With this issue, Jason Aaron and John Cassaday wrap up the inaugural story of Marvel’s new Star Wars series. An action-orientated finale finds the Rebels fleeing from the surging fury of Darth Vader aboard their purloined AT-AT walker, desperate to reach the Millennium Falcon, as Luke does his best to ensure their mission wasn’t for naught. As a single issue, it’s all a bit rushed (particularly in the subplot with Threepio losing control of the Falcon to a group of scavengers, which added a nice bit of tension to last issue but doesn’t really payoff much here), but it’s to the larger story’s benefit that it only runs three issues. Overall, there’s not much plot here (Rebel mission goes south in part 1, they try to escape in issue 2, they escape in issue #3), but thankfully it doesn’t get stretched out any further than three issues.
But while the plot of this first story may not be the deepest or most complex, that’s okay. More importantly, this story sets the tone for this new series and established that the creators have a solid handle on the characters. This is a fast-paced, action-first story, and even if not a lot happens, what does happen is fun to read. Nearly all the established characters get a moment to shine (Leia is unfortunately the least-serviced of the movie characters as she doesn’t get a chance to do much aside from banter with Han), everything looks great (from the characters’ likenesses to the technology to the action choreography), and Luke is clearly positioned as the central protagonist of the series; other characters get their moments, but it’s Luke who comes out of the story changed, realizing just how limited his skills in the Force are but still determined to be a hero.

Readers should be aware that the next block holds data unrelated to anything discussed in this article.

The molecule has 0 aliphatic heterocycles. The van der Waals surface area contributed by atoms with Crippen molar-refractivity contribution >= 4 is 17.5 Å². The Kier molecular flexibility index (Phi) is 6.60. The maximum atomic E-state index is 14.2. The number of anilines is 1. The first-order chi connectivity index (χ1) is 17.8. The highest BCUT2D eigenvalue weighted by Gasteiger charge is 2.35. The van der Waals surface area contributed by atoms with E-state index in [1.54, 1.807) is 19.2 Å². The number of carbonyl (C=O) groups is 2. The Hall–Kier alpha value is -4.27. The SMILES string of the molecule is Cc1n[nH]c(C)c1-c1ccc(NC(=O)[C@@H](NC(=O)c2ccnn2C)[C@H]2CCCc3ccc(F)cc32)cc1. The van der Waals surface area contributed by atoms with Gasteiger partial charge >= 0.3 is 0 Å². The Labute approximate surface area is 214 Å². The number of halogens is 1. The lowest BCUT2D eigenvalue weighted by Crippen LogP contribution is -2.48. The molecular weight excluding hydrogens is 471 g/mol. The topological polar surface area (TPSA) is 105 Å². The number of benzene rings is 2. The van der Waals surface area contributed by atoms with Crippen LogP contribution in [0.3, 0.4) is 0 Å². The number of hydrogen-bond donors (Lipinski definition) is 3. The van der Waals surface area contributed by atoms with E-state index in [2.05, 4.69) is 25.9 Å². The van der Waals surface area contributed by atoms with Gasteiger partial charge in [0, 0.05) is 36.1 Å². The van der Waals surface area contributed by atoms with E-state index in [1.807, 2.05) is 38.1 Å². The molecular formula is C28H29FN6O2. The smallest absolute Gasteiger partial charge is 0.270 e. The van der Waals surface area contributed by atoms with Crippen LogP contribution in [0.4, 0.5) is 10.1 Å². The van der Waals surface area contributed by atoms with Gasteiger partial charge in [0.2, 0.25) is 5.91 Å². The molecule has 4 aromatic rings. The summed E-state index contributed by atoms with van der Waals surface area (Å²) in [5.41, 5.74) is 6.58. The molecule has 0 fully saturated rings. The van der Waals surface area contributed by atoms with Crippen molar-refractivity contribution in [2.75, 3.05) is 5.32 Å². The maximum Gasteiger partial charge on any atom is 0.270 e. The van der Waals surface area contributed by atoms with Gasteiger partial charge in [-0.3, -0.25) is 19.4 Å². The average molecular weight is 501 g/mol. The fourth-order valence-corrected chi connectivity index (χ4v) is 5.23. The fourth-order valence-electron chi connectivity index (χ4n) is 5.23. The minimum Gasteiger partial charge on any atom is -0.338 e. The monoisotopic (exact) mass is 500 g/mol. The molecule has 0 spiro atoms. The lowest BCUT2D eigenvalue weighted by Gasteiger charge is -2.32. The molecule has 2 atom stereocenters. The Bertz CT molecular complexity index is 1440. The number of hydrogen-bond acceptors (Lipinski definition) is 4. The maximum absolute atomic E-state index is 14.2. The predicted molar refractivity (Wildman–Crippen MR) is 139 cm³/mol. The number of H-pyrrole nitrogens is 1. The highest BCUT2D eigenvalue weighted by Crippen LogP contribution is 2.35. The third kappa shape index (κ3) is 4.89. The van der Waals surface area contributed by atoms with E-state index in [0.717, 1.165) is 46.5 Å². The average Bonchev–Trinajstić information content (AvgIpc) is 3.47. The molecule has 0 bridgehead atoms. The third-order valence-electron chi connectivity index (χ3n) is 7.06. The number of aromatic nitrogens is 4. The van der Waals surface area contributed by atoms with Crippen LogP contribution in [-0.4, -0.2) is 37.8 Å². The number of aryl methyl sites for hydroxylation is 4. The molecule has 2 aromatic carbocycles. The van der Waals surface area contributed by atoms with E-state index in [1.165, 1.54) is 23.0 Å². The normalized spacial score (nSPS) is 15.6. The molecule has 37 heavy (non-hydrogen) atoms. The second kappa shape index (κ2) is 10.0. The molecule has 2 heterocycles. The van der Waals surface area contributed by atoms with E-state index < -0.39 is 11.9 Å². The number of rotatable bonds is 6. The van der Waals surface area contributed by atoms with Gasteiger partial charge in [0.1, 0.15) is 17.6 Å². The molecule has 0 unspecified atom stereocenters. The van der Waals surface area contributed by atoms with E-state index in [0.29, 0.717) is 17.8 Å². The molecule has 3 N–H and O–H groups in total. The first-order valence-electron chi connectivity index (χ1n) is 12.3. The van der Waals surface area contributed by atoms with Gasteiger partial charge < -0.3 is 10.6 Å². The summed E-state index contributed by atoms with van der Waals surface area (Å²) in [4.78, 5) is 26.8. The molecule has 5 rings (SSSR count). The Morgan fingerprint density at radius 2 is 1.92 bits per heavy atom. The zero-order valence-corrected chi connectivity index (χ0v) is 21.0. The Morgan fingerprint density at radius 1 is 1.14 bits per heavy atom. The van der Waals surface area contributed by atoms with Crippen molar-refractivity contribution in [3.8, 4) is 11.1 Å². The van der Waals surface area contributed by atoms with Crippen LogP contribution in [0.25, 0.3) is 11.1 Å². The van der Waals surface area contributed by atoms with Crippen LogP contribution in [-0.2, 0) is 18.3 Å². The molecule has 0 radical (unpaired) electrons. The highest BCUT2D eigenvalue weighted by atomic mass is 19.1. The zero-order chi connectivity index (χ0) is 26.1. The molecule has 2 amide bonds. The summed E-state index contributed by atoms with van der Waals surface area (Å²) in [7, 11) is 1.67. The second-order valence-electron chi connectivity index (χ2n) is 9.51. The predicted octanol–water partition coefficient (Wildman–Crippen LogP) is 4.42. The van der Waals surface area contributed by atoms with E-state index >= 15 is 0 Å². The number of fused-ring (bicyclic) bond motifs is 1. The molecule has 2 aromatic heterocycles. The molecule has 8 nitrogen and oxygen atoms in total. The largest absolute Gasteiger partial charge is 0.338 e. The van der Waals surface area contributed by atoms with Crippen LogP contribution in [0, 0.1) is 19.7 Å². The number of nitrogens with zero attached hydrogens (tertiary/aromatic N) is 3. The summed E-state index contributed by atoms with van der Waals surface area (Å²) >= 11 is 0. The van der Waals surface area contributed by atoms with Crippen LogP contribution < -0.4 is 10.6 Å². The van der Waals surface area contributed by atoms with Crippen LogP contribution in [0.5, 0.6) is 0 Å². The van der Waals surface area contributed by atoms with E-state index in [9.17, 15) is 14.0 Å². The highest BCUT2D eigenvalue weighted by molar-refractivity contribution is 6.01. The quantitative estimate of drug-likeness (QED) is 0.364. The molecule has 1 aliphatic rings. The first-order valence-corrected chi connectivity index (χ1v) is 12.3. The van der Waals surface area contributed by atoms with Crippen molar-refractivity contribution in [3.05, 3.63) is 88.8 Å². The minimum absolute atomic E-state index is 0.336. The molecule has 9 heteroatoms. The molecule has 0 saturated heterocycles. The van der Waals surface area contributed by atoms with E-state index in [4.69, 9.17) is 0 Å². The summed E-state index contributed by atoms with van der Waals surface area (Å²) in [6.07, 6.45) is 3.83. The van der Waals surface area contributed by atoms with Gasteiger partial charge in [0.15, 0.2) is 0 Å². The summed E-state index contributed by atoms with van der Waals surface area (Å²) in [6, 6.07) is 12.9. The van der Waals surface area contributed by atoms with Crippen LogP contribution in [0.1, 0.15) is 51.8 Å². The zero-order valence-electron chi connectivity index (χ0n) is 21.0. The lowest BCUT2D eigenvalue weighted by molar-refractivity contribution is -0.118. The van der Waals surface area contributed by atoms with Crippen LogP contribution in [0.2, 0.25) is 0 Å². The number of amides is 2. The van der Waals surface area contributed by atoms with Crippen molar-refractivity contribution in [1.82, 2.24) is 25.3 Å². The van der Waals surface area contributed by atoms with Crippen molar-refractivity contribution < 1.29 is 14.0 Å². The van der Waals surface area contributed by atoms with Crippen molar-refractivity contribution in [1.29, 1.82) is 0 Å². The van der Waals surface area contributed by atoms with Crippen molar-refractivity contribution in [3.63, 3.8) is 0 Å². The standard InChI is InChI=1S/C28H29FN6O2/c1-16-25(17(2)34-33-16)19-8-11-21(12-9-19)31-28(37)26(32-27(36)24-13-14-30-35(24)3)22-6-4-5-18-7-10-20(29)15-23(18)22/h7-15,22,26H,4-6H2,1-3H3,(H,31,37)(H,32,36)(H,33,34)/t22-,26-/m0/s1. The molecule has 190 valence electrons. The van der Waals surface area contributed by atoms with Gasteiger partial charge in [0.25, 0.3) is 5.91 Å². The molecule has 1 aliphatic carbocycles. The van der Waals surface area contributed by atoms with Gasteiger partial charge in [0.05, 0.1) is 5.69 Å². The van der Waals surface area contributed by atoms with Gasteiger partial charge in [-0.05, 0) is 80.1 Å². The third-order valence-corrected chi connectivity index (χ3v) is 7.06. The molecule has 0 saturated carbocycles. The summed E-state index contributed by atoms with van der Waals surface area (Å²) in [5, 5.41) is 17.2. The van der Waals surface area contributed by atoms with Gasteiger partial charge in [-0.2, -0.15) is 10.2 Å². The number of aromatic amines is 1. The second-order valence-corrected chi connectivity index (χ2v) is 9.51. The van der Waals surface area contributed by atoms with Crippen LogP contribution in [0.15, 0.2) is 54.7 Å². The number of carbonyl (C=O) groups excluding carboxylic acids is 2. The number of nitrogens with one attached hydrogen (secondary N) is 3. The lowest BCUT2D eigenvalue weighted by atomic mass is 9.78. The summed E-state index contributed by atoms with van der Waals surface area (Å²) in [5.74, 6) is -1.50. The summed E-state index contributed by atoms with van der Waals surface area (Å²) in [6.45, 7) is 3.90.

Read as a mission statement for the new series, one intended to serve as the flagship of Marvel’s line and one where the focus is on replicating the high adventure, fun and excitement of the films, this story is a success.
Darth Vader gets another great moment in this issue as he storms through the chaos of the Rebels’ escape attempt to singlehandedly take down the captured Imperial walker. It’s a testament to Aaron and Cassaday that they manage to portray Vader as highly competent even as the heroes escape, and it makes for a nice counterpoint to the quieter, more troubled Vader of Kieron Gillen & Salvador Larroca’s Darth Vader where, by dint of being that series’ protagonist (as opposed to its villain), the character can’t function like the force of nature he’s depicted as being here.
Empire Strikes Back reveals that Vader has designs on turning Luke to the Dark Side and overthrowing the Emperor with his help, with the implication that Luke being his son helped inform that desire. The end of this issue lays the groundwork for that idea, and suggests that, at least initially, Vader’s desire to turn Luke is mostly about screwing over Obi-Wan one last time. Which is a nice touch, and an intriguing area for the series to explore.
In and amongst the various vehicles which attack the walker, those cannon ships seem almost Prequel-esque in design (they’re reminiscent of the Trade Federation’s droid tanks from Phantom Menace) while the combat speeder seems like a new design.
For whatever reason, the starfield background on the recap page of this issue was brighter than the previous two issues, making reading the recap akin to looking at one of those old Magic Eye pictures. Hopefully next issue brings back the more subdued field.
Kudos to Marvel for resisting the urge to demand a hardcover- and trade-friendly six issue opening arc for the series. As decompressed as this story already is, it would be even worse if dragged out to six issues. It’ll be interesting to see if Marvel puts out a thin collection of this story, or waits to pair it with the next one.